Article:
On September 27, Frederick received a reinforcement of 3 bns and 3 sqns from Fouquet.
On September 28, Frederick received an additional reinforcement of 6 bns from general Queiss. His army now numbered some 36,000 men.
On September 29 and 30, the entire Russian army passed to the right bank of the Oder.
On October 1, Frederick sent some troops to pursue the Russian rearguard without much results.
On October 2, Frederick marched to Glogau and sent 12 bns and most of his cavalry across the Oder. The latter corps encamped at Kleinzerbau (unidentified location). The same day, Saltykov marched to Kuttlau (today Kotla), advancing towards Glogau from the right bank of the Oder.
On October 4, Saltykov marched to Schwusen (unidentified location). Saltykov now considered attacking Breslau (today Wrocław). When Frederick realized that Saltykov now planned to remain in the region, he detached Schmettau with 7 bns and 10 sqns to Golgowitz (unidentified location) on the left bank of the Oder to cannonade the Russian camp.
On October 7, informed that the Russians intended to march on Breslau, Frederick threw a bridge on the Oder at Koben (today Chobienia). This movement brought Saltykov to halt.
On October 8 in the morning , Frederick marched to Kleingafron (unidentified location), passed the Oder and encamped at Sophienthal (unidentified location), occupying the heights of Hunern and throwing Colignon Freiinfanterie into Herrnstadt (today Wąsosz).
On October 10 at Sophienthal, Frederick fell ill of gout and could not stir from his room for three weeks.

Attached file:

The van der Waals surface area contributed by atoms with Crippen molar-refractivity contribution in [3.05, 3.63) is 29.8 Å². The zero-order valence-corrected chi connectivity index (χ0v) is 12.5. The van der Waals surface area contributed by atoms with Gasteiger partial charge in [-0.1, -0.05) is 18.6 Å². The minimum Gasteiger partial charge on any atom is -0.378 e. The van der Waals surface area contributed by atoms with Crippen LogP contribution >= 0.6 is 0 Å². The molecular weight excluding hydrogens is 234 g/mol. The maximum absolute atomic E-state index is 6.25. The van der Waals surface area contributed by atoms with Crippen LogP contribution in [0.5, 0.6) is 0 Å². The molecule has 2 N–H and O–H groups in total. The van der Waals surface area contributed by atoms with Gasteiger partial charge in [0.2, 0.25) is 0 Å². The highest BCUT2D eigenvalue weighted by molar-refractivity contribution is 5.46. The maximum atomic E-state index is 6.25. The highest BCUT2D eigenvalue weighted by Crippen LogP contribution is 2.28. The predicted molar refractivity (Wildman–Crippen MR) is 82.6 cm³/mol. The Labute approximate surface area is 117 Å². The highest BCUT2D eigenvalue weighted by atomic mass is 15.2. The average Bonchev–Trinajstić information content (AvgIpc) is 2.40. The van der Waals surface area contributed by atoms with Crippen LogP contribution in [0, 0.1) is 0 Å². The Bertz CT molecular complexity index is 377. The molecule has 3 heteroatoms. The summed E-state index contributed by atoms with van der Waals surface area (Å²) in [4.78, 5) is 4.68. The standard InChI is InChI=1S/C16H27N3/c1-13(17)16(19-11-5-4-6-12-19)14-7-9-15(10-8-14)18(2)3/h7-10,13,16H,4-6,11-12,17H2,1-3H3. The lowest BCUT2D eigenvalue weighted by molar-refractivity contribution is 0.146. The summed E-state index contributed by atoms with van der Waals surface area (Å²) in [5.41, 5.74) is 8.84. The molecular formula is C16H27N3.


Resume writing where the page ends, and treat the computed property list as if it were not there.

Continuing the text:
On October 19, Saltykov sent a detachment to prepare a new camp for his plan withdrawal the following day. However, at 6:00 PM, fresh orders arrived from Saint Petersburg, instructing Saltykov to continue his enterprise against Breslau.
On October 22, Saltykov's army marched to Sandeborschke (today Czarnoborsko) in front of Herrnstadt while Loudon marched to Babiele (unidentified location). The same day, Frederick being sick, the main Prussian army marched to Kutschen-Borwitz (unidentified location) under the command of Hülsen. The Russians twice summoned Colignon at Herrnstadt but the latter refused to surrender.
On October 23, the Russian artillery bombarded Herrnstadt and completely burned it.
On October 24, Salykov retired to Tribusch (unidentified location) where he was informed that Daun intended to take his winter quarters. Very discontent with these news, Saltykov finally decided to abandon the campaign and to march to Posen (today Poznań). Meanwhile, Loudon with his Austrian corps quitted the Russian army, took a wide sweep round, by Kalish (today Kalisz), Czenstochow (today Częstochowa), Cracow (today Kraków), through the western parts of Poland and returned to Troppau (today Opava) in Bohemia, a march of more than 500 km. Upon arrival, his force, counting initially 20,000 men, was down to 10,000. Loudon then made a truce for the winter with Fouquet.
After the departure of the Russian army, Frederick detached generals Gablenz and Schmettau with 9 bns and 20 sqns to Drachenberg (unidentified location) to observe Loudon's manoeuvres. The Prussian general Meyer replaced Fouquet's troops at Hirschberg (today Jelenia Gora) and Landeshut (today Kamienna Góra) with 5 bns and 10 sqns.
On November 1, Frederick, still ill, left Sophienthal, crossed the Oder at Koben and reached Glogau. He then immediately sent the greater part of his force (19 bns and 30 sqns), under Hülsen to Saxony.
When Frederick realized that the Russians were really retreating to Poland and that Daun was attempting to withdraw to Dresden or even to Bohemia, he decided to join prince Henri in Saxony.
On November 7, leaving general Itzenplitz at the head of part of his army to observe the Russians, Frederick left for Saxony with about 20,000 men.
On November 13, Frederick made his junction with prince Henri the castle of Hirschstein, some 2 km behind Lommatzsch.
This article consists essentially of texts from the following books which are now in the public domain:
- Jomini, Traité des grandes opérations militaires, vol 2, 2nd ed., Paris:1811, pp. 154-160, 175-180, 194
- Carlyle T. History of Friedrich II of Prussia, Vol. 19
- Anonymous, A Complete History of the Present War, from its Commencement in 1756, to the End of the Campaign, 1760, London, 1761, pp. 459-460